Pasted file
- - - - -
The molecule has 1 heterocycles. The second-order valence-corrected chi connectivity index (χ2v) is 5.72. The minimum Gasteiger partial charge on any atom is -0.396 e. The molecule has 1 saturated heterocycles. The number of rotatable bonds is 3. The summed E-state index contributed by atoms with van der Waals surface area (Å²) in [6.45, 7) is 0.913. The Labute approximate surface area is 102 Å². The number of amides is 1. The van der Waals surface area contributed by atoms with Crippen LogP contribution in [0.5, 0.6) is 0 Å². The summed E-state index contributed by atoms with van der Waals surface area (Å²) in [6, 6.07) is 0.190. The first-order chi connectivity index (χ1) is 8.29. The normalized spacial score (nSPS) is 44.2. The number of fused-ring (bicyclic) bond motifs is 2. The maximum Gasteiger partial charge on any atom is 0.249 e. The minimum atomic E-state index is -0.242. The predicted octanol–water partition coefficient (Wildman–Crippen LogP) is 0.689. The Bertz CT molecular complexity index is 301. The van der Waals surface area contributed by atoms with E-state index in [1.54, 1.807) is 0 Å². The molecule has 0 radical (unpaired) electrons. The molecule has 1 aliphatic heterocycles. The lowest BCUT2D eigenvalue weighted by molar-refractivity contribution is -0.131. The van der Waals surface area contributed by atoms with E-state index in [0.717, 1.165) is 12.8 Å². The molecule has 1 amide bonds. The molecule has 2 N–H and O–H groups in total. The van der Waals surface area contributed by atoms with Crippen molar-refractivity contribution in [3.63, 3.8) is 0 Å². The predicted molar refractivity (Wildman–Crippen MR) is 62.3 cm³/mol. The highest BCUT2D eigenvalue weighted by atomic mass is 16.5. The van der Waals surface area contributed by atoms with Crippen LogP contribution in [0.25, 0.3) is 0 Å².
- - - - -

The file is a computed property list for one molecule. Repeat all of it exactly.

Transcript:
The molecule has 1 heterocycles. The second-order valence-corrected chi connectivity index (χ2v) is 5.72. The minimum Gasteiger partial charge on any atom is -0.396 e. The molecule has 1 saturated heterocycles. The number of rotatable bonds is 3. The summed E-state index contributed by atoms with van der Waals surface area (Å²) in [6.45, 7) is 0.913. The Labute approximate surface area is 102 Å². The number of amides is 1. The van der Waals surface area contributed by atoms with Crippen LogP contribution in [0.5, 0.6) is 0 Å². The summed E-state index contributed by atoms with van der Waals surface area (Å²) in [6, 6.07) is 0.190. The first-order chi connectivity index (χ1) is 8.29. The normalized spacial score (nSPS) is 44.2. The number of fused-ring (bicyclic) bond motifs is 2. The maximum Gasteiger partial charge on any atom is 0.249 e. The minimum atomic E-state index is -0.242. The predicted octanol–water partition coefficient (Wildman–Crippen LogP) is 0.689. The Bertz CT molecular complexity index is 301. The van der Waals surface area contributed by atoms with E-state index in [1.54, 1.807) is 0 Å². The molecule has 0 radical (unpaired) electrons. The molecule has 1 aliphatic heterocycles. The lowest BCUT2D eigenvalue weighted by molar-refractivity contribution is -0.131. The van der Waals surface area contributed by atoms with E-state index in [0.717, 1.165) is 12.8 Å². The molecule has 1 amide bonds. The molecule has 2 N–H and O–H groups in total. The van der Waals surface area contributed by atoms with Crippen molar-refractivity contribution in [3.63, 3.8) is 0 Å². The predicted molar refractivity (Wildman–Crippen MR) is 62.3 cm³/mol. The highest BCUT2D eigenvalue weighted by atomic mass is 16.5. The van der Waals surface area contributed by atoms with Crippen LogP contribution in [0.25, 0.3) is 0 Å².